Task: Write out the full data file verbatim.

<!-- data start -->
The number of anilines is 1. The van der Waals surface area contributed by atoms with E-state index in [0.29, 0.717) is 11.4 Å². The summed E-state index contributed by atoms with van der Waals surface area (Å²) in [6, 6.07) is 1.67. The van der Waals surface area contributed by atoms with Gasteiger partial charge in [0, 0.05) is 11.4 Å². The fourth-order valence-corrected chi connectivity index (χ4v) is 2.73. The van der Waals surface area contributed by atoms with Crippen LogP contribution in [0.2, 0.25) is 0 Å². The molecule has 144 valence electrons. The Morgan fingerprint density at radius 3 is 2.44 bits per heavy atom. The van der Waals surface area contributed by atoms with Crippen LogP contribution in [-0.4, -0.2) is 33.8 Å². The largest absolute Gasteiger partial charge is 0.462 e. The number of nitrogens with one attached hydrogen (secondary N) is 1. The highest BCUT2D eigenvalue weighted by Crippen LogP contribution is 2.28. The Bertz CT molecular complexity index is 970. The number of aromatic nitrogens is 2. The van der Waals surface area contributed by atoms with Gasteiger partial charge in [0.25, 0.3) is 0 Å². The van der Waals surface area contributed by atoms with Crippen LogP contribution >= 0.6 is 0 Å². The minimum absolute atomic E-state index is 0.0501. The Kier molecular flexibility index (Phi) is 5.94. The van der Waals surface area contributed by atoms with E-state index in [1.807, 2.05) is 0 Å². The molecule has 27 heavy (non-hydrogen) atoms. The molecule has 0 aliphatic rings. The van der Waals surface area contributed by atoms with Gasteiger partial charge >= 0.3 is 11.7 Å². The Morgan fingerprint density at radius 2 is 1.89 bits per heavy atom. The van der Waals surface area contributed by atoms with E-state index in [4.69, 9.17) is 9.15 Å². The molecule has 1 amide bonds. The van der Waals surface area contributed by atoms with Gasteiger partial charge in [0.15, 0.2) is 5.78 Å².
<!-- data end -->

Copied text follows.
The number of anilines is 1. The van der Waals surface area contributed by atoms with E-state index in [0.29, 0.717) is 11.4 Å². The summed E-state index contributed by atoms with van der Waals surface area (Å²) in [6, 6.07) is 1.67. The van der Waals surface area contributed by atoms with Gasteiger partial charge in [0, 0.05) is 11.4 Å². The fourth-order valence-corrected chi connectivity index (χ4v) is 2.73. The van der Waals surface area contributed by atoms with Crippen LogP contribution in [0.2, 0.25) is 0 Å². The molecule has 144 valence electrons. The Morgan fingerprint density at radius 3 is 2.44 bits per heavy atom. The van der Waals surface area contributed by atoms with Crippen LogP contribution in [-0.4, -0.2) is 33.8 Å². The largest absolute Gasteiger partial charge is 0.462 e. The number of nitrogens with one attached hydrogen (secondary N) is 1. The highest BCUT2D eigenvalue weighted by Crippen LogP contribution is 2.28. The Bertz CT molecular complexity index is 970. The number of aromatic nitrogens is 2. The van der Waals surface area contributed by atoms with Gasteiger partial charge in [0.25, 0.3) is 0 Å². The van der Waals surface area contributed by atoms with Crippen LogP contribution >= 0.6 is 0 Å². The minimum absolute atomic E-state index is 0.0501. The Kier molecular flexibility index (Phi) is 5.94. The van der Waals surface area contributed by atoms with E-state index in [1.807, 2.05) is 0 Å². The molecule has 27 heavy (non-hydrogen) atoms. The molecule has 0 aliphatic rings. The van der Waals surface area contributed by atoms with Gasteiger partial charge >= 0.3 is 11.7 Å². The Morgan fingerprint density at radius 2 is 1.89 bits per heavy atom. The van der Waals surface area contributed by atoms with E-state index in [4.69, 9.17) is 9.15 Å². The molecule has 1 amide bonds. The van der Waals surface area contributed by atoms with Gasteiger partial charge in [0.15, 0.2) is 5.78 Å².